(NaturalHealth365) If you’re the parent of a school-aged child or someone who experiences learning difficulties, you understand first-hand how challenging they can be to manage. When concerned parents ask me if alternatives to strong pharmaceutical medications exist to help their child focus, the first question I ask is, “has your child been tested for food allergies?”
Approximately 6 million children in the United States experience food allergies. Experts like, Dr. Alessio Fasano, pediatric gastroenterology and nutrition specialist agree that undiagnosed food allergies largely contribute to learning difficulties and other serious health concerns in pediatric and adolescent populations.
Dr. Block, author of No More Ritalin has observed that food allergies may be one of the most pervasive culprits for learning challenges among kids today.
Is my child experiencing food allergies?
When continually exposed to a food allergy it can interfere with the brain’s ability to receive and process information. Along with trouble focusing at school or a learning disability your child has been labeled with, you may regularly observe fatigue, emotional or mental disorders and behavioral changes.
Tell-tale signs of delayed food allergies or sensitivities:
- Dark circles under the eyes
- Irritability or frustration
- Intermittent or ongoing digestive distress*
- Short-term memory and concentration issues
- Lack of appetite or no desire to eat a variety of foods
- Takes the child an excessive amount of time to complete homework and tasks around the house
*with delayed food sensitivities acute digestive concerns may not be present.
Get tested to discover food sensitivities
Most integrative health care providers know what it takes to objectively rule out food sensitivities and allergies. While the common offenders include wheat and other gluten containing grains, corn, soy and dairy, more obscure foods may still be responsible for your child’s delayed food allergies.
Recruiting an array of immunological assays, tissue biopsy and genetic testing will help you discover if your child’s learning difficulties could be improved with an allergy-elimination diet. Sometimes tests will come back negative for food allergies, but I’ve found that a strict allergy-elimination diet still offers significant improvement with learning issues.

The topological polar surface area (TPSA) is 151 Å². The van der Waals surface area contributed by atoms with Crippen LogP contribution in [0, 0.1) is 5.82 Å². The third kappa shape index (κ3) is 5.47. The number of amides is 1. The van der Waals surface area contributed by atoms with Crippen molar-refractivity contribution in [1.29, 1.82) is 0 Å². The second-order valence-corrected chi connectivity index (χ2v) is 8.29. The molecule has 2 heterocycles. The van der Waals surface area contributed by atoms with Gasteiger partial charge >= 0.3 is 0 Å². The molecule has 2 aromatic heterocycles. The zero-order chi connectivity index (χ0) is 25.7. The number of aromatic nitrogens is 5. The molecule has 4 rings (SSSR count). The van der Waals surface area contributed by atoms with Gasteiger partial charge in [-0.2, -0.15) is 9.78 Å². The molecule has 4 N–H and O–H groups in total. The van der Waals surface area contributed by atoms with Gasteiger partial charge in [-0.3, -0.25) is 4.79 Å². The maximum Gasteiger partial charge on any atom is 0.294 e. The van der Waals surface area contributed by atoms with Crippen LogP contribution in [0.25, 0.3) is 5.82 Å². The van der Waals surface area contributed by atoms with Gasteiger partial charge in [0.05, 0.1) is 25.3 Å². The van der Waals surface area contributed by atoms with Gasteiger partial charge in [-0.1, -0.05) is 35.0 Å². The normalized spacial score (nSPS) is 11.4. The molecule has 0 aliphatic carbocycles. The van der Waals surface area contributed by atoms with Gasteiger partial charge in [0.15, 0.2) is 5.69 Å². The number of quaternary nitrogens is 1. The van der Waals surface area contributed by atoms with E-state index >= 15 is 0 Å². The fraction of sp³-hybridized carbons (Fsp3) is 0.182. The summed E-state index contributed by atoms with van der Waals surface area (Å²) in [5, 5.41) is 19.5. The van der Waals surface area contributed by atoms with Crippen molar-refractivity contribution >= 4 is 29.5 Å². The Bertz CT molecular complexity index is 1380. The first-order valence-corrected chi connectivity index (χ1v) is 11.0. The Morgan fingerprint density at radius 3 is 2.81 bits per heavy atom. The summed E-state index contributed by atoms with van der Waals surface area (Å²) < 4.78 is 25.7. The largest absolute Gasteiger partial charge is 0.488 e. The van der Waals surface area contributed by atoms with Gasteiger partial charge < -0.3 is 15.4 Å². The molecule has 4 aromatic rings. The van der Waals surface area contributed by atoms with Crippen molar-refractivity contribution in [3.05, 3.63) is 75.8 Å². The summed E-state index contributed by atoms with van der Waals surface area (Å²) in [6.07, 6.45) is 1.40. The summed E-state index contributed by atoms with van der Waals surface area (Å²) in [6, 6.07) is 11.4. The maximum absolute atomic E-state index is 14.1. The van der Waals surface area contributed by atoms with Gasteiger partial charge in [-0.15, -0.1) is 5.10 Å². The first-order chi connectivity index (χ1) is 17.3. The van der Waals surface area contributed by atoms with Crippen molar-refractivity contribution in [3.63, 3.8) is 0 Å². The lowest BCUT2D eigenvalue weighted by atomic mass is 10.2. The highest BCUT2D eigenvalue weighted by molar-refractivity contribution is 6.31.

Keep in mind, six to eight weeks without an ounce of the potentially offending foods is necessary to observe appreciable changes.
Eliminate allergy foods to improve mental focus and behavior
Once you’ve discovered which food allergies exist you can begin a well-balanced, allergy elimination diet. Before eliminating foods, ask your child to make a list of their favorites. This will allow you to help them choose healthy substitutes rather than focus on taking foods away.
If they’re old enough, take time to explain how they’ll be improving their wellness by incorporating new, healthier foods. Making children part of the process sets up the plan for success and builds confidence- a basic, yet easy to overlook step.
Tips to follow:
- Observe and keep a food journal to note changes in mood, behavior and focus.
- Ask your child engaging questions about school as well as feedback from advocates that will help you gauge progress.
- Remember that big changes to a child’s diet take time – be patient with them.
- Enlist the entire family to try new, healthier foods rather than single the child out.
- Get retested to track objective progress and improvements.
Adults experience learning difficulties due to food allergies too. Adult food allergies often fly under the radar because they’re not in a school-setting where teachers might observe learning difficulties. If you struggle with learning disorders, get tested to discover if food allergy elimination could help.
About the author: Christine M. Dionese L.Ac, MSTOM is an integrative health expert, medical journalist and food writer. She’s dedicated her career to helping others understand the science of happiness and its powerful effects on everyday human health. Christine practices, writes and speaks on environmental functional medicine, epigenetics, food therapy and sustainable living.